The Northern Expeditions of Stephen H. Long: The Journals of 1817 and 1823 and Related Documents

Kane, Lucile
This book presents journals, by Stephen Long and James Colhoun, and other documents related to two government-sponsored mapping expeditions through the Midwestern U.S. and the Canadian provinces of Manitoba and Ontario. The second of these two expeditions, conducted in 1823, included travel by canoe and horseback up the Minnesota River to Big Stone Lake. The accounts include descriptions of the river (width, rapids, islands, and banks), surrounding lands (vegetation, forests, prairie, and Coteau de Prairie), wildlife, major tributaries, geology, and native villages and inhabitants.

The Man with the Red Umbrella: Giacomo Constantino Beltrami in America

Miceli, Augusto P
This book presents the travels and experiences of Giacomo Beltrami in the U.S. in the nineteenth century. Among his many journeys, this Italian soldier, scholar, and world traveler accompanied Major Stephen Long on an 1823 expedition up the St. Peter's (Minnesota) River from Fort Snelling to its source. Beltrami's glowing descriptions of the river valley and his observations of its Indian inhabitants are presented in this volume.

Early Days at Fort Snelling

Collections of the Minnesota Historical Society
Drawing primarily from accounts in an 1852 book on pioneer women, this article explores life at Fort Snelling during the first several years following its establishment in 1819. Viewed from the perspective military officers' wives, descriptions cover such topics as climate and weather, food, housing, encounters with Indians, and the building of the fort.

The Minnesota: Forgotten River

Jones, Evan
Part of the "Rivers of America" series, this book explores such aspects of the Minnesota River as its glacial history, early native inhabitants, French and English exploration, steamboat travel, the founding of towns, agricultural settlement, and the Sioux Uprising of 1862. Presented in an anecdotal style, the focus of the book is primarily on historical figures (e.g., explorers, Indians, and politicians) and social, economic, cultural, and military events that occurred along the river.

The Dakota or Sioux in Minnesota As They Were in 1834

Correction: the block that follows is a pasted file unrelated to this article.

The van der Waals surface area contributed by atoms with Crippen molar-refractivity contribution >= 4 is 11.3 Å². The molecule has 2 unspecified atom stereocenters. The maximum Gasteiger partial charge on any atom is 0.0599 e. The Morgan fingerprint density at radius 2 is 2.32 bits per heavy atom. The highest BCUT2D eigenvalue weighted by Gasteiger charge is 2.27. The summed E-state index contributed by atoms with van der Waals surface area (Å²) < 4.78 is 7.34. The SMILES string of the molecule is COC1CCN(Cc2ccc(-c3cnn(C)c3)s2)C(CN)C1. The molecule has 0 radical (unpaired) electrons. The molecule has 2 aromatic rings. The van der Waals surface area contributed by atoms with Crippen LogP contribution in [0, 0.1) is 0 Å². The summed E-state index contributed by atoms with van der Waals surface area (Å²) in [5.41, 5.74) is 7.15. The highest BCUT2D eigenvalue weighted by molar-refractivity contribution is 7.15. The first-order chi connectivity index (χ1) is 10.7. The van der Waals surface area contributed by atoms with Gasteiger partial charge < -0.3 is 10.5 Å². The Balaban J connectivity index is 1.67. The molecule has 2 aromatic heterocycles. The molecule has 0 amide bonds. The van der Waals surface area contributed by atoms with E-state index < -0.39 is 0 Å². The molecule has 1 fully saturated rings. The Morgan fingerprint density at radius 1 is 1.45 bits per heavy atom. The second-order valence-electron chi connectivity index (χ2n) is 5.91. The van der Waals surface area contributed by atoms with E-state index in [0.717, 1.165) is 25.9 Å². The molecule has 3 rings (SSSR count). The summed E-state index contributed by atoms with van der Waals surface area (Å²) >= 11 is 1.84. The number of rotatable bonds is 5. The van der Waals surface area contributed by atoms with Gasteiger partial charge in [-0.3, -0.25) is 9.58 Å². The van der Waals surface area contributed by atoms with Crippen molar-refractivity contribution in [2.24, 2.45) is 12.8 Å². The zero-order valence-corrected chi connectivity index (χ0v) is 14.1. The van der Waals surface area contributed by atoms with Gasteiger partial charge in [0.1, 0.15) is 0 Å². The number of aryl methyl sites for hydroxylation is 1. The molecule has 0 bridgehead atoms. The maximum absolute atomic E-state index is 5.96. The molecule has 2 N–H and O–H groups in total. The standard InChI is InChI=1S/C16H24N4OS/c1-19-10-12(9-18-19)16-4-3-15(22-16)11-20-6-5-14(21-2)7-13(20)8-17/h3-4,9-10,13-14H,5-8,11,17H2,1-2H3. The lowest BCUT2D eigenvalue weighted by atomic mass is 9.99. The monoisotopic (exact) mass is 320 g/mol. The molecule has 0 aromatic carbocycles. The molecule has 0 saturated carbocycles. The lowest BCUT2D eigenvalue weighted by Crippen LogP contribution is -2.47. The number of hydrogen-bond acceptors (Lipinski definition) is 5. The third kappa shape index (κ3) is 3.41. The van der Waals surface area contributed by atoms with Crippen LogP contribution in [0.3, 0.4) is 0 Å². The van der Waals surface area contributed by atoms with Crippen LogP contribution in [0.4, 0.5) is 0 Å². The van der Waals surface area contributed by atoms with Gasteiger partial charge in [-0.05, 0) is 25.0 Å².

Pond, Samuel W
Originally published in 1908, this book was written by a missionary who worked in Dakota settlements in the Minnesota River Valley near Fort Snelling, at Lac Qui Parle, an near Fort Ridgely. Pond's observations encompass a wide range of social and cultural aspects, including tools and weapons, hunting, agriculture, government, language and writing, music, religion, feasts and dances, the condition of women, and medicinal practices.

Joseph N. Nicollet on the Plains and Prairies: The Expeditions of 1838-39 with Journals, Letters, and Notes on the Dakota Indians.

Bray , Edmund
Drawing from documents associated with two government-sponsored expeditions conducted by French astronomer and cartographer Joseph Nicollet, this book contains an account of experiences on the Minnesota River in the summer of 1838. It includes descriptions of local geology, water conditions (especially turbidity and rapids), major tributaries (Yellow Medicine, Redwood, and Cottonwood rivers), and the lands surrounding the river. The book's flyleaves provide an historical map of the region, which includes the 'St. Peter River,' the name by which the Minnesota was known in 1838.

Southwestern Minnesota Archaeology: 12, 000 Years in the Prairie Lake Region

Afinson, Scott F
This book explores the cultures of the inhabitants of southwestern Minnesota's Prairie Lake region, which encompasses the upper Minnesota River Valley, prior to European exploration. The author discusses the Prairie Lake environment, including glacial geology, hydrology, climate, paleoecology, vegetation, and fauna. Subsequent chapters cover the early prehistoric, middle prehistoric and late prehistoric archaeological periods. And extensive bibliography is appended.

The Prehistoric Peoples of Minnesota

Johnson, Elden
This book provides a basic overview of Minnesota's prehistory, examining the ancestors of modern American Indian tribes. It is organized by major archaeological cultural traditions: Paleoindian, Eastern Archaic, Woodland, and Mississippian. Maps and photos of archaeological artifacts supplement the text.

What This Awl Means: Feminist Archaeology at a Wahpeton Dakota Village

Spector, Janet D
This book highlights the activities and experiences of Dakota women at Little Rapids, a nineteenth-century Eastern Sioux planting village along the lower Minnesota River near Minneapolis. The author uses an individual artifact from the site, a carved antler awl handle, to tell the larger story. Numerous drawings and photographs illustrate the text, listing of artifacts and animal and plant remains are appended, and a source list is provided.

Minnesota's Major Historic Sites: A Guide

Holmquist, June Drenning
This book consists of descriptions of 45 historic sites in Minnesota, including several located in the Minnesota River Valley: Fort Snelling, Lac Qui Parle Mission, Traverse des Sioux Treaty site, Lower and Upper Sioux Agencies, and Fort Ridegly. Each entry includes maps, drawings, and photographs.


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